Finding the Truth: Facts Behind Cyanide Beach Film – by Levi Rowe (March 22, 2013)

Levi Rowe is a Santa Barbara college student majoring in Entrepreneurship with a minor in Philosophy.

The recent film produced by John Dougherty, called Cyanide Beach, attempts to link Augusta Resource – and thereby Rosemont Copper – to a closed mine – the Furtei mine, in Sardinia, Italy. The producer aims to incite public fear and raise alarm over the proposed Rosemont Copper mine outside of Tucson, Arizona, with the goal of delaying and ultimately stopping the project.

The trouble with Cyanide Beach is that, like many “investigative” pieces, Mr. Dougherty started with a conclusion and worked backwards. When one starts research with a clear goal, or hypothesis, one must be extremely careful to adjust the hypothesis as their research disproves the original hypothesis. The investigator, or researcher, must resist the urge to become personally invested in their hypothesis lest they begin to distort facts and findings to fit the intended (hoped) result.

When these flawed, distorted findings are shared with the public as a means to inform, what we end up with is a grossly misinformed public.  And that’s the case with Cyanide Beach.
Unfortunately, John Dougherty was commissioned by longtime opponents of Rosemont Copper, Farmers Investment Co (FICO) to produce a film to discredit Rosemont Copper and Rosemont’s parent company, Augusta Resource. FICO’s leadership are longtime friends of the journalist, having helped financed his 2010 run for US Senate. (Read: Mr. Dougherty’s personal investment in discrediting Rosemont Copper.)

Mr. Dougherty was so personally committed (and indebted to his old friends for their support during his political career), that he Cyanide Beach was produced with little regard to facts.

There is no legal means to connect Rosemont or Augusta Resource to any of the issues related to the Furtei mine in Italy. Unfortunately, Mr. Dougherty’s film distorts facts and omits others to lead the viewer into believing the opposite.

In order to sort out the pure facts and get to the truth, you have to break down the film’s main accusations and examine them.

First, let’s examine the connection between the Futrei mine and Augusta, Rosemont’s parent company. Some of Augusta’s board members used to sit on the board of a company called Sargold Resource Corporation. Sargold, along with the Italian government, purchased a closed mine, the mine at the center of Dougherty’s film, in 2003.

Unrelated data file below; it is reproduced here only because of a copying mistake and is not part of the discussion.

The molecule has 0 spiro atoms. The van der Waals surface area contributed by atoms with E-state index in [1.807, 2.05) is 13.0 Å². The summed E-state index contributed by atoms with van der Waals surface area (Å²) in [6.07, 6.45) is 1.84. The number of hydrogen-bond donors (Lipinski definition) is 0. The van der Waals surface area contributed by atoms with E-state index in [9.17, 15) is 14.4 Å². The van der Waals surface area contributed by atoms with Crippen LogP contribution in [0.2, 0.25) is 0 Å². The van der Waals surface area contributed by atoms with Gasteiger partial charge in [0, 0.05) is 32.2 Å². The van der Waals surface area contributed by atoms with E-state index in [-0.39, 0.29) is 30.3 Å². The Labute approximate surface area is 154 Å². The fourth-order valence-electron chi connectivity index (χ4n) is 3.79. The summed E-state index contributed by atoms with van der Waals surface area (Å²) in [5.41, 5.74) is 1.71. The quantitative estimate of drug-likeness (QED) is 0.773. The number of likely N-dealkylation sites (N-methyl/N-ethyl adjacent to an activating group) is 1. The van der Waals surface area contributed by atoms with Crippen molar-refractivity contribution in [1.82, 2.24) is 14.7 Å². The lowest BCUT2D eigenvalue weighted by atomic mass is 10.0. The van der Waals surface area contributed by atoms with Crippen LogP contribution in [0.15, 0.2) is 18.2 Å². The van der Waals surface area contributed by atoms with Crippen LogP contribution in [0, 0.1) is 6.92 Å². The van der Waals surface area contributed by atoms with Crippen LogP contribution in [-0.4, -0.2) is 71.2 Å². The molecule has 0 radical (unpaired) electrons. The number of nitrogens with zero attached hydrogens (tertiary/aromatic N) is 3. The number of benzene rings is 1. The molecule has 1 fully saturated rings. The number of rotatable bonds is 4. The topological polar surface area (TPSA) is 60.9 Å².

The Cyanide Beach film wants the viewer to believe that the problems that this mine later faced, are connected to these individuals who now are on Augusta’s board. The reality is the Furtei mine, was designed, built, operated and then closed by one company – an Australian company. No one at Augusta or Rosemont has anything to do with this company.

When Sargold purchased the closed mine in 2003, they never reopened the mining operations. Rather, they produced some gold from leftover ore that had already been mined by the previous owner of the mine. During the years Sargold owned the closed mine, it was discovered that in order to reopen the mine for operations, a large capital investment would be required.

In 2007, Sargold merged with Buffalo Gold – having never reopened the mine during the 4 years of ownership. Once Buffalo Gold acquired Sargold, the Sargold board of directors left the company. This is standard procedure during mergers and acquisitions, however Mr. Dougherty hopes to make some kind of fictional scandal out of it.

Mr. Dougherty’s film leads the viewer to believe that Rosemont is responsible for the financial downfall of Buffalo Gold – the company that owned the Furtei mine in 2007. What is ignored is that in 2008, the “Global Economic Crisis” hit, sending thousands of companies into bankruptcy. Unfortunately, Buffalo Gold was one of those companies hit by the crisis, but not by anyone at Rosemont or Augusta. The attempt to link them is far-fetched to say the least.

Neither Rosemont Copper nor Augusta Resource have ever had anything to do with mining outside of the United States. Mining in the US is decidedly more strictly regulated than mining in Europe, and in Italy.

For decades, the Furtei mine in Sardinia faced numerous challenges that stemmed from the design, the build and the operation of the mine. You guessed it – neither Rosemont nor Augusta ever had anything to do with the design or the build or the operation of the mine.

Rosemont Copper is accountable to the most stringent environmental standards in the world. Every part of the design – right down to the lighting plan – has been studied, reviewed and scrutinized to ensure their mine operation plan employs 21st century state-of-the-art technologies to mitigate any environmental concerns.

When the facts are examined in context, it’s clear John Dougherty’s film and its accusations simply don’t hold water.